Channels are the second primitive in the language that allows us to write concurrent applications. We have talked a bit about channels in the Communicating sequential processes section.
Channels are the way we communicate between processes. We could be sharing a memory location and using mutexes to control the processes' access. But channels provide us with a more natural way to handle concurrent applications that also produces better concurrent designs in our programs.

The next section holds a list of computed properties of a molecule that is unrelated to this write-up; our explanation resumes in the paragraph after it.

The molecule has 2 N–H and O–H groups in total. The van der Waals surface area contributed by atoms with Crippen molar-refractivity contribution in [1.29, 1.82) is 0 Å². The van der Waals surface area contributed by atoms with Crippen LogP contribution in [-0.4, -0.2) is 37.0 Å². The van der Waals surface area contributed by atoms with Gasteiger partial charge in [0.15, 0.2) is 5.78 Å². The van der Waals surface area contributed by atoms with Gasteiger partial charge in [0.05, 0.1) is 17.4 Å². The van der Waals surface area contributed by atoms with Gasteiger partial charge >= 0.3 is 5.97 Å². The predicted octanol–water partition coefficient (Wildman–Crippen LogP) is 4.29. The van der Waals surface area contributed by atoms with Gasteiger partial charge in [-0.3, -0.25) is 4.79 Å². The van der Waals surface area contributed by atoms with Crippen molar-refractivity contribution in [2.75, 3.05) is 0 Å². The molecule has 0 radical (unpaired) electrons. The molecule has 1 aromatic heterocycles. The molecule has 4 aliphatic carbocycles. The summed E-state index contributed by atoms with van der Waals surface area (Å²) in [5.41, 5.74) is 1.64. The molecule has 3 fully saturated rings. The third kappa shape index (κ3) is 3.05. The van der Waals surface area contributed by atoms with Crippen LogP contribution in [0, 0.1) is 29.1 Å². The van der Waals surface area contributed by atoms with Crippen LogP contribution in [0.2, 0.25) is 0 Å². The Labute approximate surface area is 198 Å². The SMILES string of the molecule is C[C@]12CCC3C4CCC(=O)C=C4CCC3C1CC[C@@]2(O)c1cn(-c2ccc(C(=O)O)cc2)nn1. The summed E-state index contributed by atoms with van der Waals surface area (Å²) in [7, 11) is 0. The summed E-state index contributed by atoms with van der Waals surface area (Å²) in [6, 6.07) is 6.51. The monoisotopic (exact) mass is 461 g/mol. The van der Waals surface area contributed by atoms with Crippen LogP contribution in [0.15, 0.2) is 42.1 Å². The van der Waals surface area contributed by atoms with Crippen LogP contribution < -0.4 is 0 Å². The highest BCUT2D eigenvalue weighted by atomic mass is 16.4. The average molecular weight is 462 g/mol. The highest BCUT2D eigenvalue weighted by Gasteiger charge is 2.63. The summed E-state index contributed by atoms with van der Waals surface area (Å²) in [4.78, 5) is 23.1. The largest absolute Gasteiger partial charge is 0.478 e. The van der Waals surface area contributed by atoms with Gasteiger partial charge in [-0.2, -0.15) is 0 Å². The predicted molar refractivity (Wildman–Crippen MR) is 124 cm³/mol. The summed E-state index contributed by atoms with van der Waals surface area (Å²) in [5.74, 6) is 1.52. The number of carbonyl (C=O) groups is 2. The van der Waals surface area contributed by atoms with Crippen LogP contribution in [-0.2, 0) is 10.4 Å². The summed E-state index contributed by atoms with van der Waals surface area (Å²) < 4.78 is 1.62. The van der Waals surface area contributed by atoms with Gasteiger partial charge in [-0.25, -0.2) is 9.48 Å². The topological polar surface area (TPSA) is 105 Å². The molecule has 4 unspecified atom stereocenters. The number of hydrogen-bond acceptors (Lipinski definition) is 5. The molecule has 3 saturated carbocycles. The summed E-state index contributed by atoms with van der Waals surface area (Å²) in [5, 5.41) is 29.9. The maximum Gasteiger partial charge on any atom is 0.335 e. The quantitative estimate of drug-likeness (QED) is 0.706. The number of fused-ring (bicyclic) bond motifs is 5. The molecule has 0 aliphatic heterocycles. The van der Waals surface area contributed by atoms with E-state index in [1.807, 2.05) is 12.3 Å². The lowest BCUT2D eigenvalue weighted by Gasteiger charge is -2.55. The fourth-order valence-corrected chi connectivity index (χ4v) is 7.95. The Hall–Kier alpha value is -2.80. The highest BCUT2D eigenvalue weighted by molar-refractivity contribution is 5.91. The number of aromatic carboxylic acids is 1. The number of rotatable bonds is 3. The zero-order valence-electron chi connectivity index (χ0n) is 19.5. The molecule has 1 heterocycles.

Working with many Goroutines seems pretty difficult if we can't create some synchronization between them. The order of execution could be irrelevant as soon as they are synchronized. Channels are the second key feature to write concurrent applications in Go.
A TV channel in real life is something that connects an emission (from a studio) to millions of TVs (the receivers). Channels in Go work in a similar fashion. One or more Goroutines can work as emitters, and one or more Goroutine can act as receivers...